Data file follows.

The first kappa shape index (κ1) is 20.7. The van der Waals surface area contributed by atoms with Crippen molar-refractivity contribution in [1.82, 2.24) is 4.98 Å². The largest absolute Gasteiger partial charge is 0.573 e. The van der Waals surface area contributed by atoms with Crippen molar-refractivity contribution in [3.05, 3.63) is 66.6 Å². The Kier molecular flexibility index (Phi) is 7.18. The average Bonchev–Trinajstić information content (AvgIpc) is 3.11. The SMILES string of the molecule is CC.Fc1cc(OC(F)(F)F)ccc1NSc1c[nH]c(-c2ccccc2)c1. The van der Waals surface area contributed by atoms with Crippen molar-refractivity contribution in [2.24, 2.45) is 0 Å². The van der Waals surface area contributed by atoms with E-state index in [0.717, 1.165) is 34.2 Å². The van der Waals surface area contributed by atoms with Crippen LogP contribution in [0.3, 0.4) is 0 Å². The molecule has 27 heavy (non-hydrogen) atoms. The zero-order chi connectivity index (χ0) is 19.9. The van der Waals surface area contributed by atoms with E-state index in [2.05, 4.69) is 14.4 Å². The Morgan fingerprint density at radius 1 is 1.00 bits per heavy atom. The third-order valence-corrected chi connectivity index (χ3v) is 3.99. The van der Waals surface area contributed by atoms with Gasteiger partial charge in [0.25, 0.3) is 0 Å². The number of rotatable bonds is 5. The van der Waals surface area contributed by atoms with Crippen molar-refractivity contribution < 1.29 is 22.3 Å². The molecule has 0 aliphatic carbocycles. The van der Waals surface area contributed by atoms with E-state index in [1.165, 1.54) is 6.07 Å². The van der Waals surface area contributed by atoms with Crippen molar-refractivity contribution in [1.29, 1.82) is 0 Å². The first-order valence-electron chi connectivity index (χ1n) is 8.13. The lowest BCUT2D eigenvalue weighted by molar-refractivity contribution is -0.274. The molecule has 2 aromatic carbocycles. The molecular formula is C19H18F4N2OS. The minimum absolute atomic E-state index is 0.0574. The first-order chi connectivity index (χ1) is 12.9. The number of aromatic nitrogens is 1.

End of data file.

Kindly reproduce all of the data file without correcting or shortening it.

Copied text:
The first kappa shape index (κ1) is 20.7. The van der Waals surface area contributed by atoms with Crippen molar-refractivity contribution in [1.82, 2.24) is 4.98 Å². The largest absolute Gasteiger partial charge is 0.573 e. The van der Waals surface area contributed by atoms with Crippen molar-refractivity contribution in [3.05, 3.63) is 66.6 Å². The Kier molecular flexibility index (Phi) is 7.18. The average Bonchev–Trinajstić information content (AvgIpc) is 3.11. The SMILES string of the molecule is CC.Fc1cc(OC(F)(F)F)ccc1NSc1c[nH]c(-c2ccccc2)c1. The van der Waals surface area contributed by atoms with Crippen molar-refractivity contribution in [2.24, 2.45) is 0 Å². The van der Waals surface area contributed by atoms with E-state index in [0.717, 1.165) is 34.2 Å². The van der Waals surface area contributed by atoms with Crippen LogP contribution in [0.3, 0.4) is 0 Å². The molecule has 27 heavy (non-hydrogen) atoms. The zero-order chi connectivity index (χ0) is 19.9. The van der Waals surface area contributed by atoms with E-state index in [2.05, 4.69) is 14.4 Å². The Morgan fingerprint density at radius 1 is 1.00 bits per heavy atom. The third-order valence-corrected chi connectivity index (χ3v) is 3.99. The van der Waals surface area contributed by atoms with Gasteiger partial charge in [0.25, 0.3) is 0 Å². The number of rotatable bonds is 5. The van der Waals surface area contributed by atoms with Crippen molar-refractivity contribution < 1.29 is 22.3 Å². The molecule has 0 aliphatic carbocycles. The van der Waals surface area contributed by atoms with E-state index in [1.165, 1.54) is 6.07 Å². The van der Waals surface area contributed by atoms with Crippen molar-refractivity contribution in [1.29, 1.82) is 0 Å². The first-order valence-electron chi connectivity index (χ1n) is 8.13. The lowest BCUT2D eigenvalue weighted by molar-refractivity contribution is -0.274. The molecule has 2 aromatic carbocycles. The molecular formula is C19H18F4N2OS. The minimum absolute atomic E-state index is 0.0574. The first-order chi connectivity index (χ1) is 12.9. The number of aromatic nitrogens is 1.